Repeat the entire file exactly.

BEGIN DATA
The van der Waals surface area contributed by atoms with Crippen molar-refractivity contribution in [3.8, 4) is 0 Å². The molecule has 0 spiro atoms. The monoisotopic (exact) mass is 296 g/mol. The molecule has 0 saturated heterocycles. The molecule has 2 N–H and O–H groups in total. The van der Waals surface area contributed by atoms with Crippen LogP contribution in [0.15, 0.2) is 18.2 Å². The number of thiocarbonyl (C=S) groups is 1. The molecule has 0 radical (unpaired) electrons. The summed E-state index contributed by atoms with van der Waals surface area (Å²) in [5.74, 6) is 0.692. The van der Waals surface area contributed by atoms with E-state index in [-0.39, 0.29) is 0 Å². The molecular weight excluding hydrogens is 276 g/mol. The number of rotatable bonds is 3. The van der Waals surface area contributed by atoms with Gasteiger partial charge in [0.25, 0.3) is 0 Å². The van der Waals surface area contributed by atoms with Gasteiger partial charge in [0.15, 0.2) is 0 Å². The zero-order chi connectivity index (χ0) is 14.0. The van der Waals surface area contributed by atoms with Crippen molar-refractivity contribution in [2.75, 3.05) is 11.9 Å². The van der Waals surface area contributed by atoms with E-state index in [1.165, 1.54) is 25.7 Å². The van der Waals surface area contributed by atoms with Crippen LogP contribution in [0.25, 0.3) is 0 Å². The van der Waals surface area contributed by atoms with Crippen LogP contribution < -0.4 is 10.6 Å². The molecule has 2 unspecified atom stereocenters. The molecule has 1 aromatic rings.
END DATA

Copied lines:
The van der Waals surface area contributed by atoms with Crippen molar-refractivity contribution in [3.8, 4) is 0 Å². The molecule has 0 spiro atoms. The monoisotopic (exact) mass is 296 g/mol. The molecule has 0 saturated heterocycles. The molecule has 2 N–H and O–H groups in total. The van der Waals surface area contributed by atoms with Crippen LogP contribution in [0.15, 0.2) is 18.2 Å². The number of thiocarbonyl (C=S) groups is 1. The molecule has 0 radical (unpaired) electrons. The summed E-state index contributed by atoms with van der Waals surface area (Å²) in [5.74, 6) is 0.692. The van der Waals surface area contributed by atoms with E-state index in [-0.39, 0.29) is 0 Å². The molecular weight excluding hydrogens is 276 g/mol. The number of rotatable bonds is 3. The van der Waals surface area contributed by atoms with Gasteiger partial charge in [0.25, 0.3) is 0 Å². The van der Waals surface area contributed by atoms with Gasteiger partial charge in [0.15, 0.2) is 0 Å². The zero-order chi connectivity index (χ0) is 14.0. The van der Waals surface area contributed by atoms with Crippen molar-refractivity contribution in [2.75, 3.05) is 11.9 Å². The van der Waals surface area contributed by atoms with E-state index in [1.165, 1.54) is 25.7 Å². The van der Waals surface area contributed by atoms with Crippen LogP contribution in [0.25, 0.3) is 0 Å². The van der Waals surface area contributed by atoms with Crippen LogP contribution < -0.4 is 10.6 Å². The molecule has 2 unspecified atom stereocenters. The molecule has 1 aromatic rings.